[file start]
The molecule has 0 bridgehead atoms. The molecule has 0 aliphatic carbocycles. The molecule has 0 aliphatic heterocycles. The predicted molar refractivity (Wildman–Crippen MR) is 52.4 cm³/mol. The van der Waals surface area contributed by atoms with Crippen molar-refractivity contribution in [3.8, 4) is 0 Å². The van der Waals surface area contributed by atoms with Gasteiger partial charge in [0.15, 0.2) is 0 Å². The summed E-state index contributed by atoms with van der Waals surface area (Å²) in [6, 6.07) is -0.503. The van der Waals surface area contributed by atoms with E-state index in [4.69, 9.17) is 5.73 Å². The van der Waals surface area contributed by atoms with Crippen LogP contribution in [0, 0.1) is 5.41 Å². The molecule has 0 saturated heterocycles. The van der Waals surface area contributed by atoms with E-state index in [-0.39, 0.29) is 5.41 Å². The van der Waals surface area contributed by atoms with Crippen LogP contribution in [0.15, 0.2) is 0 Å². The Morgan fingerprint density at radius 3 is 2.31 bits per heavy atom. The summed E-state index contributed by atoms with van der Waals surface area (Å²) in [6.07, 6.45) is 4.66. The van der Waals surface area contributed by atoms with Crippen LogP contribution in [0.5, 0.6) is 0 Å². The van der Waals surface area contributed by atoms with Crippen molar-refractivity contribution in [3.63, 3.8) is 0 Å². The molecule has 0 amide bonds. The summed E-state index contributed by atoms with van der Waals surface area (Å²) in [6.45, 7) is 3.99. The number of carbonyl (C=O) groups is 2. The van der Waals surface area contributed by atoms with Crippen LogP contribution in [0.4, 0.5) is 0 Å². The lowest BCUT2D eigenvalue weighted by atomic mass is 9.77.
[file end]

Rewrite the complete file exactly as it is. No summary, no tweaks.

The molecule has 0 bridgehead atoms. The molecule has 0 aliphatic carbocycles. The molecule has 0 aliphatic heterocycles. The predicted molar refractivity (Wildman–Crippen MR) is 52.4 cm³/mol. The van der Waals surface area contributed by atoms with Crippen molar-refractivity contribution in [3.8, 4) is 0 Å². The van der Waals surface area contributed by atoms with Gasteiger partial charge in [0.15, 0.2) is 0 Å². The summed E-state index contributed by atoms with van der Waals surface area (Å²) in [6, 6.07) is -0.503. The van der Waals surface area contributed by atoms with E-state index in [4.69, 9.17) is 5.73 Å². The van der Waals surface area contributed by atoms with Crippen LogP contribution in [0, 0.1) is 5.41 Å². The molecule has 0 saturated heterocycles. The van der Waals surface area contributed by atoms with E-state index in [-0.39, 0.29) is 5.41 Å². The van der Waals surface area contributed by atoms with Crippen LogP contribution in [0.15, 0.2) is 0 Å². The Morgan fingerprint density at radius 3 is 2.31 bits per heavy atom. The summed E-state index contributed by atoms with van der Waals surface area (Å²) in [6.07, 6.45) is 4.66. The van der Waals surface area contributed by atoms with Crippen LogP contribution in [0.5, 0.6) is 0 Å². The van der Waals surface area contributed by atoms with Crippen molar-refractivity contribution in [3.63, 3.8) is 0 Å². The molecule has 0 amide bonds. The summed E-state index contributed by atoms with van der Waals surface area (Å²) in [6.45, 7) is 3.99. The number of carbonyl (C=O) groups is 2. The van der Waals surface area contributed by atoms with Crippen LogP contribution in [0.4, 0.5) is 0 Å². The lowest BCUT2D eigenvalue weighted by atomic mass is 9.77.